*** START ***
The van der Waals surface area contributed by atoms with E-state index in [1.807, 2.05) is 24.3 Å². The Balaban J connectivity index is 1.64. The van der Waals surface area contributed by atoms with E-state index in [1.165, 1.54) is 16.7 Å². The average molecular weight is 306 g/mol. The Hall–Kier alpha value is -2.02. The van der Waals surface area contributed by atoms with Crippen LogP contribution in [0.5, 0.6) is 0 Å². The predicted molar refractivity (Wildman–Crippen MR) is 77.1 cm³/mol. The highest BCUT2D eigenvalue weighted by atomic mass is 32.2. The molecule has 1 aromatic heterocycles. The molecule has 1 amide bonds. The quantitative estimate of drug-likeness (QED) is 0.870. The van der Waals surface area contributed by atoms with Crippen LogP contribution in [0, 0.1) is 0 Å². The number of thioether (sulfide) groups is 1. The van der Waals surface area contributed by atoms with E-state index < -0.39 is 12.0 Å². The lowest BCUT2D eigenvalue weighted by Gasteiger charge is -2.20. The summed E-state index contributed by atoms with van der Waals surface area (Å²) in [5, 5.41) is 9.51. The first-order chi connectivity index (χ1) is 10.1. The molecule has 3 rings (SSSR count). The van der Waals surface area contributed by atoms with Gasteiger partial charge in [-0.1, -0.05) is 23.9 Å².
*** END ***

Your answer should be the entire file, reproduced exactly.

The van der Waals surface area contributed by atoms with E-state index in [1.807, 2.05) is 24.3 Å². The Balaban J connectivity index is 1.64. The van der Waals surface area contributed by atoms with E-state index in [1.165, 1.54) is 16.7 Å². The average molecular weight is 306 g/mol. The Hall–Kier alpha value is -2.02. The van der Waals surface area contributed by atoms with Crippen LogP contribution in [0.5, 0.6) is 0 Å². The predicted molar refractivity (Wildman–Crippen MR) is 77.1 cm³/mol. The highest BCUT2D eigenvalue weighted by atomic mass is 32.2. The molecule has 1 aromatic heterocycles. The molecule has 1 amide bonds. The quantitative estimate of drug-likeness (QED) is 0.870. The van der Waals surface area contributed by atoms with Crippen LogP contribution in [0, 0.1) is 0 Å². The number of thioether (sulfide) groups is 1. The van der Waals surface area contributed by atoms with E-state index < -0.39 is 12.0 Å². The lowest BCUT2D eigenvalue weighted by Gasteiger charge is -2.20. The summed E-state index contributed by atoms with van der Waals surface area (Å²) in [5, 5.41) is 9.51. The first-order chi connectivity index (χ1) is 10.1. The molecule has 3 rings (SSSR count). The van der Waals surface area contributed by atoms with Gasteiger partial charge in [-0.1, -0.05) is 23.9 Å².